Universities and research institutes plan to take on a coordination role in European ocean research and education, as the EU gets ready to launch a marine Knowledge and Innovation Community
A group of 14 universities and research institutions from across Europe launched the European Ocean Research and Education Alliance (EOREA) at an event in the European Parliament last week.
The group wants to welcome other institutions with an interest in bringing together this fragmented research sector to contribute more effectively to EU and global policies across oceanic and maritime research, including the Horizon Europe research mission on restoring oceans, and the United Nations’ decade of ocean science.
“The ocean has not received sufficient attention and care from us and we do not know enough about its ecological tipping points, therefore, we need more and better ocean research and innovation,” said Anne Borg, rector of the Norwegian University of Science and Technology (NTNU).
The alliance would also like to see the political cogs in Brussels move towards the launch of a tenth a Knowledge and Innovation Community (KIC) within the European Institute of Innovation and Technology (EIT) focused on marine research and innovation. The KICs are partnerships between businesses, research centres and universities on topics ranging from climate to culture and creativity.
The water, marine, and maritime KIC is included in the EIT’s strategic agenda for 2021-27, but MEPs warn that without a concerted push it may not be launched before the upcoming European Elections in 2024.
The maritime KIC is a pet project of Portuguese MEP Maria da Graça Carvalho. Speaking at the alliance’s launch in the Parliament last week, she said political priorities change over time, suggesting that work on the maritime KIC should be speeded up.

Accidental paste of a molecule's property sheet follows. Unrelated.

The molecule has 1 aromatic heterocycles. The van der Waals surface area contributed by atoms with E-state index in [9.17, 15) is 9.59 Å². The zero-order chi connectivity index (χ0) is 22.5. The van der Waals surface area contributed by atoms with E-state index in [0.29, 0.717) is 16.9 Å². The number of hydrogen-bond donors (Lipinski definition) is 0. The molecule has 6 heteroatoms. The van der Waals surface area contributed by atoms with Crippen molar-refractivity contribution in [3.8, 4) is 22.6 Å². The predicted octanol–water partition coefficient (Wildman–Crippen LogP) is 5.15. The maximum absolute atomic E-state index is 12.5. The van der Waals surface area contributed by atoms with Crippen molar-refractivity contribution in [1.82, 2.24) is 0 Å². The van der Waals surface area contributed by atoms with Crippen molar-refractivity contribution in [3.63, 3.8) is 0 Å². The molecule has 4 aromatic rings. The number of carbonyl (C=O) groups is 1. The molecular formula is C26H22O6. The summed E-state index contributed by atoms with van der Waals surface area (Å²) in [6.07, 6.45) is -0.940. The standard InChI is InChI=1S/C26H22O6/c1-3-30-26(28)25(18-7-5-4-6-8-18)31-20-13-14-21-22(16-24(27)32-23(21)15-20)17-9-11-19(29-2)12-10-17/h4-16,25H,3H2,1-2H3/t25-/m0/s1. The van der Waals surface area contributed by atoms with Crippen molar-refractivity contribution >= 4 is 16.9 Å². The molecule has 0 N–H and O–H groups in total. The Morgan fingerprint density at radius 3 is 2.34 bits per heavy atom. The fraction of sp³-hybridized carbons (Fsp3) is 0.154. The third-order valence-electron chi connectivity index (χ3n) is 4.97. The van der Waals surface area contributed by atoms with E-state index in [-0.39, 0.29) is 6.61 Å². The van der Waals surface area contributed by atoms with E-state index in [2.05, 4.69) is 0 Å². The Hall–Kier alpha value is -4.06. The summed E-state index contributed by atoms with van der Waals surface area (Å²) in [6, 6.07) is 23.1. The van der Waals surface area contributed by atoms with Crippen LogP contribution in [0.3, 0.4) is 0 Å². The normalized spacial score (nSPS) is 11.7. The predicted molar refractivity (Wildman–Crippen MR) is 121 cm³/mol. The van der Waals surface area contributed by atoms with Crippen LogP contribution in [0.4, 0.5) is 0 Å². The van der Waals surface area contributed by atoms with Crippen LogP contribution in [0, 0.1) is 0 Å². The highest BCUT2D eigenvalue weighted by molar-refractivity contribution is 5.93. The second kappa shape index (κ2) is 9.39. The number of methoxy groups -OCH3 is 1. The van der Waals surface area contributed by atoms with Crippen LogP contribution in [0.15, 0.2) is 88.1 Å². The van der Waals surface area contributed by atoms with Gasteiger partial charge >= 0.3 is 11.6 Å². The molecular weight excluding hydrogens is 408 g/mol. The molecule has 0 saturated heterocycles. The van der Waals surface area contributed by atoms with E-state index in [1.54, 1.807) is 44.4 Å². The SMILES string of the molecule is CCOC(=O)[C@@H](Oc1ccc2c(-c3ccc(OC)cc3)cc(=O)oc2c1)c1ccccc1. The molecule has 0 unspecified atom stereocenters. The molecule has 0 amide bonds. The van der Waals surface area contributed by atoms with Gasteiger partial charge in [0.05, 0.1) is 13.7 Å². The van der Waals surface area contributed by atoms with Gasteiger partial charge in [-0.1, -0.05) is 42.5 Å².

“I count on your support to make sure that we continue the joint programme with the [Horizon research] missions and that we are able to launch the EIT KIC on maritime and water very soon,” Carvalho said.
EU commissioner for research and innovation Mariya Gabriel said she hopes the new alliance will help the EU establish the maritime KIC in the near future. “I would like to ask the new alliance to help us mobilise key actors for the mission oceans and waters, and to contribute to all other European strategic initiatives in ocean research and education, and to contribute to the design of the future KIC for ocean and water,” she said.
Massimo Busuoli, head of NTNU’s Brussels office told Science|Business that 2023 will be a crucial year for the future of the KIC in particular, but also for the European ocean research community in general. “The alliance is coming at the right moment,” he said.
“More than ever, it is important that universities and research institutions stand together to contribute to tackle the lack of integration and collaboration at European level in ocean science,” said Borg.